Monday, 6 November 2017

In Praise of the Gap Year

As a School Principal, I’m often asked what I think of a young person having a GAP year between school and university – well, the short answer is that I’m a great fan if they’re done right. Let me explain . . . .

GAP year – a gateway to Independence

A GAP year between school and university comes at a time of enormous freedom – school leaving examinations are in the past, and the three or four years of undergraduate study lie ahead. A GAP year is the first time in a young person’s adult life that he or she has undirected time, free from the pressures of education. Time is the most precious thing that we have and a GAP year is a real privilege and shouldn’t be wasted. GAP years give young people a real opportunity to spread their wings and develop independence in a way that is not possible whilst at home or university. They are about self-development and self-discovery. In many ways they are self-indulgent, but that does not mean to say that they need to be selfish. They have the potential to be a time of developing habits that will carry them through university and into life.

The five ingredients to a great GAP year: 

1. Learn something. 

A GAP year is a really good opportunity to learn something new – it doesn’t have to be academic study. Why not learn a language, to code, to ski, or to cook but take the time to master to something new that you can take with you into university and into later life

2. Work. 

Most young people do not have an idea of what the world of work holds for them. Taking a GAP year gives an important opportunity to have a taste of the world of work. It provides an opportunity to gain a degree of financial independence by making the connection between earning money and paying for the necessities and luxuries of life, such has food, accommodation, travel and entertainment (which hitherto most likely have been funded by the ‘Bank of Mum and Dad’!)
Work in an office. The fact is that most graduates end up working in an office at least for part of their time at work. A GAP year gives an opportunity to gain an insight into that world and to experience the discipline of working regular hours and being accountable to a boss for one’s performance. This is fundamentally a different relationship that the young person will have had with their teachers at school: work places are fundamentally less supportive and are much more demanding. The skills and experience gained here will stand the person in good stead both in terms of developing good work habits for university, and in terms of helping make choices about the sort of career which he or she wants to pursue.
Do a manual job. It may seem odd to suggest that a Gapper should spend some time doing manual work, but a couple of months working in a restaurant or bar; or working in a factory is a great training ground in life. One of the greatest skills in life is being able to get on with people at every level of society. We may aspire that our children will end up being the successful businessmen or businesswomen eating in the restaurants, rather than being a worker serving at tables; but young people will grow into better managers and leaders if they have an appreciation of what it is like to work on one’s feet late into the night; or to do a night shift. Indeed, experiencing a period of time doing manual work can provide much-needed motivation to make the most of their time at university.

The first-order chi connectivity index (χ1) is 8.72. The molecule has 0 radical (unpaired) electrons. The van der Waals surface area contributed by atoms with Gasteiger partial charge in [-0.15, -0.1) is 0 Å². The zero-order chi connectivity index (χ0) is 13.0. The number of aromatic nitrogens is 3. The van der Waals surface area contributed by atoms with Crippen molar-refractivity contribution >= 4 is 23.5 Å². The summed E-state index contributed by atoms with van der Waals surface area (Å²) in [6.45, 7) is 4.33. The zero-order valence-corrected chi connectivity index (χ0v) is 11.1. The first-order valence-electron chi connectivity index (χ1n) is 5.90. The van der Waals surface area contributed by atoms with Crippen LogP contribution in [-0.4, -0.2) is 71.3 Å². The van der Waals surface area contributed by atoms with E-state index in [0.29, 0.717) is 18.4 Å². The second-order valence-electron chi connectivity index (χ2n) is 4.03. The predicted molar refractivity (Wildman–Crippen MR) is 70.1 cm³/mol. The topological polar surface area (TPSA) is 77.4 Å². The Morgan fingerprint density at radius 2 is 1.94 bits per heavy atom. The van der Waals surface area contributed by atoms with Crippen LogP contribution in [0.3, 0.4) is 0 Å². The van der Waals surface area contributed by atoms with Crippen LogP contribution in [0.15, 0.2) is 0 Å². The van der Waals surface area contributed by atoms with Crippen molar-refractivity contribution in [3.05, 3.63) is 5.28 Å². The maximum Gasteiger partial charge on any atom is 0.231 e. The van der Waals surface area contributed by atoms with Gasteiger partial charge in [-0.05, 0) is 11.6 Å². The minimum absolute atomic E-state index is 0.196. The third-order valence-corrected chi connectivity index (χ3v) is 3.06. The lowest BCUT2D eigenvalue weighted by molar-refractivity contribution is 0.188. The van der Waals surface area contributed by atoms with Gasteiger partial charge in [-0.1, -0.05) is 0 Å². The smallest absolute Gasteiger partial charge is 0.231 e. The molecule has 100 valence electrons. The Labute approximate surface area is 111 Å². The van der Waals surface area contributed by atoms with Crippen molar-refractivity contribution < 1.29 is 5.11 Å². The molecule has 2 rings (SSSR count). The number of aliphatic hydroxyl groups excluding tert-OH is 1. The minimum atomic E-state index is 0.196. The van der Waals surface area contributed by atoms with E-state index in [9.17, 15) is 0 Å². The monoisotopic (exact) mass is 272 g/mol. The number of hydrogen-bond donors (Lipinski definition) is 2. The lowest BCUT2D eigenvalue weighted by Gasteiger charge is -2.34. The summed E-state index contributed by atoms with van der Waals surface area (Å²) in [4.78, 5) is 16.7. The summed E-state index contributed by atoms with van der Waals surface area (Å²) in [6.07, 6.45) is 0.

3. Read for fun. 

It is the nature of many courses at school and university that there is little time and energy left to read for fun. A GAP year provides an excellent opportunity to develop a love of reading and to grapple with some of the world’s great literature.

4. Travel. 

A GAP year is a great opportunity for a young person to see the world, not as a tourist, but by spending time living in another culture. There are very few other times in life that one can spend three months in one country and move on to the next. Living abroad at such a formative time of life can be life-changing. Meeting people who have different cultures and ideas challenges the norms with which we have been brought up. This is an important stage of growing up and coming to independence. We increasingly live and world in a global society (nowhere more than here in Dubai) and the young person who has travelled and can draw on experiences from around the world is more likely to be able to relate to a greater range of people at university and in life.

5. Volunteer. 

A GAP year is a great opportunity to ‘give back’ to society in some way by offering their time and energy as a volunteer. This might be working for a local charity, by giving up time to help in a school or soup kitchen, or by working in an orphanage in Katmandu.